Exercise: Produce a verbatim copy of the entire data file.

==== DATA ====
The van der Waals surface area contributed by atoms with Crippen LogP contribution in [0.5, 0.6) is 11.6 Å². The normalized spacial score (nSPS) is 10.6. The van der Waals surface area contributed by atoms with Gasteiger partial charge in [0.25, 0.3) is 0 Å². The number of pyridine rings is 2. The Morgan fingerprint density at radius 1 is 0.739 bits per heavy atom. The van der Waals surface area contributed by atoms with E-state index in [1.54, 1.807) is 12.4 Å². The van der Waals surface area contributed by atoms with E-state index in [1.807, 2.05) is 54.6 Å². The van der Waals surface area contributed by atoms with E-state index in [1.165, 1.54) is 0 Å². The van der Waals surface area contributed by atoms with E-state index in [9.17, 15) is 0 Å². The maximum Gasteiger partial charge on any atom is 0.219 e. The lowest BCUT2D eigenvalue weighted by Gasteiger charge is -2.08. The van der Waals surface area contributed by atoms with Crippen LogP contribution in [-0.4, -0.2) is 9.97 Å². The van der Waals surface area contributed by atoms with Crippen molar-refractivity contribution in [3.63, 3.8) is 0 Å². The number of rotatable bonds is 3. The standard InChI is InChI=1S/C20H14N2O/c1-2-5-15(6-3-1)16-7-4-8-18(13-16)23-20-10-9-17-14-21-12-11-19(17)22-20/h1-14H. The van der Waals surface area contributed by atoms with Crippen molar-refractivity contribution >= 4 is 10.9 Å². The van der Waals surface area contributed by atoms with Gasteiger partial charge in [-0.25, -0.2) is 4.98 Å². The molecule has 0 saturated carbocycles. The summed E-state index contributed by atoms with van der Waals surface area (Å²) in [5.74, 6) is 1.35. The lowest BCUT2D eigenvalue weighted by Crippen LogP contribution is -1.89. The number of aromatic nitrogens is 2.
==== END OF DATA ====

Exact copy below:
The van der Waals surface area contributed by atoms with Crippen LogP contribution in [0.5, 0.6) is 11.6 Å². The normalized spacial score (nSPS) is 10.6. The van der Waals surface area contributed by atoms with Gasteiger partial charge in [0.25, 0.3) is 0 Å². The number of pyridine rings is 2. The Morgan fingerprint density at radius 1 is 0.739 bits per heavy atom. The van der Waals surface area contributed by atoms with E-state index in [1.54, 1.807) is 12.4 Å². The van der Waals surface area contributed by atoms with E-state index in [1.807, 2.05) is 54.6 Å². The van der Waals surface area contributed by atoms with E-state index in [1.165, 1.54) is 0 Å². The van der Waals surface area contributed by atoms with E-state index in [9.17, 15) is 0 Å². The maximum Gasteiger partial charge on any atom is 0.219 e. The lowest BCUT2D eigenvalue weighted by Gasteiger charge is -2.08. The van der Waals surface area contributed by atoms with Crippen LogP contribution in [-0.4, -0.2) is 9.97 Å². The van der Waals surface area contributed by atoms with Crippen molar-refractivity contribution in [3.63, 3.8) is 0 Å². The number of rotatable bonds is 3. The standard InChI is InChI=1S/C20H14N2O/c1-2-5-15(6-3-1)16-7-4-8-18(13-16)23-20-10-9-17-14-21-12-11-19(17)22-20/h1-14H. The van der Waals surface area contributed by atoms with Crippen molar-refractivity contribution >= 4 is 10.9 Å². The van der Waals surface area contributed by atoms with Gasteiger partial charge in [-0.25, -0.2) is 4.98 Å². The molecule has 0 saturated carbocycles. The summed E-state index contributed by atoms with van der Waals surface area (Å²) in [5.74, 6) is 1.35. The lowest BCUT2D eigenvalue weighted by Crippen LogP contribution is -1.89. The number of aromatic nitrogens is 2.